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What Is Osteoporosis?

Osteoporosis is a disease that causes bones to become weak and brittle.

As bones weaken and become less dense, they are more likely to fracture.

Osteoporosis-related fractures most often occur in the hip, wrist or spine.

Generally, there are few if any symptoms of osteoporosis at first.

As osteoporosis progresses, symptoms may include the following:
  • Back pain, caused by a fractured or collapsed vertebra
  • Loss of height over time
  • Poor posture
  • Bones that break much more easily than expected
Source: Mayo Clinic

Several factors — including your gender, age, race, lifestyle choices and medical conditions — can increase your likelihood of developing osteoporosis.

For example, women are much more likely than men to develop osteoporosis, especially after menopause.

Did You Know?
About one in two women and up to one in four men aged 50 and older will break a bone due to osteoporosis.

There is no cure for osteoporosis. Treatment is often based on how likely you are to break a bone in the next 10 years. Your risk factor is determined using such information as the results of a bone density test.

If you aren’t at high risk of a bone fracture, you may not need medication. Instead, your treatment may focus on reducing risk factors through lifestyle changes.

Last Modified: September 21, 2022

12 Cited Research Articles

  1. University of California Davis. (2022, May 31). Multidisciplinary Team Supports Patients at Greater Risk of Fragility Fractures. Retrieved from https://health.ucdavis.edu/news/headlines/multidisciplinary-team-supports-patients-at-greater-risk-of-fragility-fractures-/2022/05
  2. National Council on Aging. (2022, March 4). What Is Osteoporosis and How Does It Impact Older Adults? Retrieved from https://ncoa.org/article/what-is-osteoporosis-and-how-does-it-impact-older-adults
  3. United Healthcare. (2021, February 10). Bone (Mineral) Density Studies (NCD 150.3). Retrieved from https://www.uhcprovider.com/content/dam/provider/docs/public/policies/medadv-guidelines/b/bone-mineral-density-studies.pdf
  4. O’Brian, J. (2019, September 11). Osteoporosis, Bone Fractures Cost Medicare $6.3B. Retrieved from https://www.healthleadersmedia.com/finance/osteoporosis-bone-fractures-cost-medicare-63b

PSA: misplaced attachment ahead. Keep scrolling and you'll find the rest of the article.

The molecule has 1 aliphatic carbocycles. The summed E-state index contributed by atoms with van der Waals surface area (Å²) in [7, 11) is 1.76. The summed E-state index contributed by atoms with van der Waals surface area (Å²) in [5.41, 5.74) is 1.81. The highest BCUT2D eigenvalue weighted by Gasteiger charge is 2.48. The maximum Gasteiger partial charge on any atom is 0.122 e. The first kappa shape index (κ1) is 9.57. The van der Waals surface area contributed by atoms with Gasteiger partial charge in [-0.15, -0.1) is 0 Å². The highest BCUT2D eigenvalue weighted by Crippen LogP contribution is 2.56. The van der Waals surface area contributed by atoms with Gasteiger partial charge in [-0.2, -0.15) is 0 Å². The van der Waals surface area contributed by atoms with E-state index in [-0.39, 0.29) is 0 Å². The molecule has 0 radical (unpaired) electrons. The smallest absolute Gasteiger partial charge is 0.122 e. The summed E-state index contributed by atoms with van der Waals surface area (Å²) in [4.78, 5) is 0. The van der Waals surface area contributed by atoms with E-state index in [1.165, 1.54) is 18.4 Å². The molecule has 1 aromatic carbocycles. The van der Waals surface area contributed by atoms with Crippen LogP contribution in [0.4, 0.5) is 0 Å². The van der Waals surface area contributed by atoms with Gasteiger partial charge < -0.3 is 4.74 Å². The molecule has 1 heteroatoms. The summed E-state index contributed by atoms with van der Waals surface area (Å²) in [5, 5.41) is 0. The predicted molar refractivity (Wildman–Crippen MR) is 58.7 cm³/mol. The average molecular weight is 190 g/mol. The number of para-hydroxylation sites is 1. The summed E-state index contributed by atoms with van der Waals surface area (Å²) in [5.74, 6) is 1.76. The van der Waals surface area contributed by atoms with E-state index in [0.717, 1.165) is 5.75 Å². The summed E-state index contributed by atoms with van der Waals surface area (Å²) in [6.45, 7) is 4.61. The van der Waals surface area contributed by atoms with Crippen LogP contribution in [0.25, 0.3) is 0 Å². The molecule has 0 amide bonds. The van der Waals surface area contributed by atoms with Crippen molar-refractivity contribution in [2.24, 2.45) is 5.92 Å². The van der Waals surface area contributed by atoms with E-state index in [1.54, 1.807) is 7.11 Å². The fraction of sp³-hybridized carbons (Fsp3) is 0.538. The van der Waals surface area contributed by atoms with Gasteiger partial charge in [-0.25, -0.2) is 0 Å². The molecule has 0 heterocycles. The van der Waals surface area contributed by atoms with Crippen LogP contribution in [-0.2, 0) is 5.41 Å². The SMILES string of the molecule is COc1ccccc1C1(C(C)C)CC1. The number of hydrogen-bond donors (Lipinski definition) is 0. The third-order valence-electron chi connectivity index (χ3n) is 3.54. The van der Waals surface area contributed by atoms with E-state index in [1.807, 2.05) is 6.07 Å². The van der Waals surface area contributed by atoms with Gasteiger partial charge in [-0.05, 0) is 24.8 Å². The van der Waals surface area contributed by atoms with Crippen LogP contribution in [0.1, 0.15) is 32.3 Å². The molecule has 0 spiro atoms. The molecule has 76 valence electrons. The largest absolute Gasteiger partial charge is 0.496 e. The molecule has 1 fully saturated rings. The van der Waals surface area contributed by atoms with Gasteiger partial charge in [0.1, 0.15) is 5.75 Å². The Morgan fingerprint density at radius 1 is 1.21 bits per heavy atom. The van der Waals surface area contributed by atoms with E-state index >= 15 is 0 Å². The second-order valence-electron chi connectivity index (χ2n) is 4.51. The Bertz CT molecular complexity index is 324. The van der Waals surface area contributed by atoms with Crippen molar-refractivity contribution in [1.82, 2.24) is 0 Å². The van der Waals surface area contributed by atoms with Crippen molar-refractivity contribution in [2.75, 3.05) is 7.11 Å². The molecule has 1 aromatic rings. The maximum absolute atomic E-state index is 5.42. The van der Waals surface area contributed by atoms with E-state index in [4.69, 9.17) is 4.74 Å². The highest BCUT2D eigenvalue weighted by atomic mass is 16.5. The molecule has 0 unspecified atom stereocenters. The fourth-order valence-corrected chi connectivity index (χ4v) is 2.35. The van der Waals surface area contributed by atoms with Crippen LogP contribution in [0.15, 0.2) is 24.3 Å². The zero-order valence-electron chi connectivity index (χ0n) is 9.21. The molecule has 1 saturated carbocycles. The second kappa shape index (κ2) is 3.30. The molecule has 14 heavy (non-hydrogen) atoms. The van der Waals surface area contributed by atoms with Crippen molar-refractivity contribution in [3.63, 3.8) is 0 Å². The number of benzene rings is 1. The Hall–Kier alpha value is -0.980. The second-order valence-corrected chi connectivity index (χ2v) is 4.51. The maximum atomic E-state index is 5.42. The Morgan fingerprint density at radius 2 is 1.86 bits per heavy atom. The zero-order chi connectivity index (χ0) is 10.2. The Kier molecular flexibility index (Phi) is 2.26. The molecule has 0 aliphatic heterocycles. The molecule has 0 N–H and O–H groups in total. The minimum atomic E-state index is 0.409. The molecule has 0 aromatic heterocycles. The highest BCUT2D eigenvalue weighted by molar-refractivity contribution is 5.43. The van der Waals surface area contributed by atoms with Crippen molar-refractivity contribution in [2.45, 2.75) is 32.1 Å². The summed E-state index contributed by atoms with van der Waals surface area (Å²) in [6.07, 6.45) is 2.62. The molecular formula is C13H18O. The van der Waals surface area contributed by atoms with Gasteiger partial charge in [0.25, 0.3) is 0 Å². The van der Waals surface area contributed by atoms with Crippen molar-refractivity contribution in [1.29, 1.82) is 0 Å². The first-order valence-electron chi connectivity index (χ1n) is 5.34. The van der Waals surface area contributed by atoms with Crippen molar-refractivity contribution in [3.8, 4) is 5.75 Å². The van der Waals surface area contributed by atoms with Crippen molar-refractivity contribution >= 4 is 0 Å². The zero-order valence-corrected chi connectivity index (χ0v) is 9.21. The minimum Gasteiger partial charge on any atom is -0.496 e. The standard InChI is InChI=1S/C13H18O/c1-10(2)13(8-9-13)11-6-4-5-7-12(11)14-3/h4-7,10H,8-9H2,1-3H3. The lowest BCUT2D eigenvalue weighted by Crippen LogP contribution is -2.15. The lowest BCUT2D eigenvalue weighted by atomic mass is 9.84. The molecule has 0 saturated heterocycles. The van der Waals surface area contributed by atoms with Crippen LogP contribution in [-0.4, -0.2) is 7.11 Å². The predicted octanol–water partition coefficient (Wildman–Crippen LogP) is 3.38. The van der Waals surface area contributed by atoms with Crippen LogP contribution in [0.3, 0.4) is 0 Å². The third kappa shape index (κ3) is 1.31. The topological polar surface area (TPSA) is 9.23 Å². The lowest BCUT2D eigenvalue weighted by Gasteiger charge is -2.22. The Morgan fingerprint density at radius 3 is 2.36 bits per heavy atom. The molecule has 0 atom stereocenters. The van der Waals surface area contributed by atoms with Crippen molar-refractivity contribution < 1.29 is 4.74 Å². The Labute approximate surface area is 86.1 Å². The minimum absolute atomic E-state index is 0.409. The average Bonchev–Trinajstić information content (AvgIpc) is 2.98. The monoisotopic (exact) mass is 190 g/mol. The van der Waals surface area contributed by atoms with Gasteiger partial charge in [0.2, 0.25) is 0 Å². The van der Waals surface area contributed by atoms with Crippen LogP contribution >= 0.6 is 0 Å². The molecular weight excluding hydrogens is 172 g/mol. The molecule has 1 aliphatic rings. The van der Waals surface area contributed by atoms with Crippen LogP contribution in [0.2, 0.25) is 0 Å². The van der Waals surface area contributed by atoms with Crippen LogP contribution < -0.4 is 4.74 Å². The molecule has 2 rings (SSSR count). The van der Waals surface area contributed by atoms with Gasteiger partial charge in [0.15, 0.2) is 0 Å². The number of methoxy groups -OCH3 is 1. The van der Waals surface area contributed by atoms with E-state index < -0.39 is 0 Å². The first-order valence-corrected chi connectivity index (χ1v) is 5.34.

5. Mayo Clinic. (2019, June 19). Osteoporosis: Diagnosis and Treatment. Retrieved from https://www.mayoclinic.org/diseases-conditions/osteoporosis/diagnosis-treatment/drc-20351974
  6. Mayo Clinic. (2019, June 19). Osteoporosis: Symptoms and Causes. Retrieved from https://www.mayoclinic.org/diseases-conditions/osteoporosis/symptoms-causes/syc-20351968
  7. Harvard Medical School. (2014, June). Osteoporosis Drugs: Which One is Right For You? Retrieved from https://www.health.harvard.edu/womens-health/osteoporosis-drugs-which-one-is-right-for-you
  8. National Osteoporosis Foundation. (2012, February). Patient Tools: What You Need to Know About Paying for Your Osteoporosis Medications. Retrieved from http://www.bonehealthandosteoporosis.org/wp-content/uploads/2016/02/patient_tools_what_you_need_to_know_about_paying_for_your_osteo_meds.pdf
  9. National Osteoporosis Foundation. (n.d.). What is Osteoporosis and What Causes It? Retrieved from https://www.bonehealthandosteoporosis.org/patients/what-is-osteoporosis/
  10. Medicare.gov. (n.d.). Bone Mass Measurements. Retrieved from https://www.medicare.gov/coverage/bone-mass-measurements
  11. Medicare.gov. (n.d.). Osteoporosis Drugs. Retrieved from https://www.medicare.gov/coverage/osteoporosis-drugs
  12. U.S. Centers for Medicare & Medicaid Services. (n.d.). National Coverage Determination (NCD) for Bone (Mineral) Density Studies (150.3). Retrieved from https://www.cms.gov/medicare-coverage-database/view/ncd.aspx?NCDId=256&ncdver=1&bc=AAAAgAAAAQAA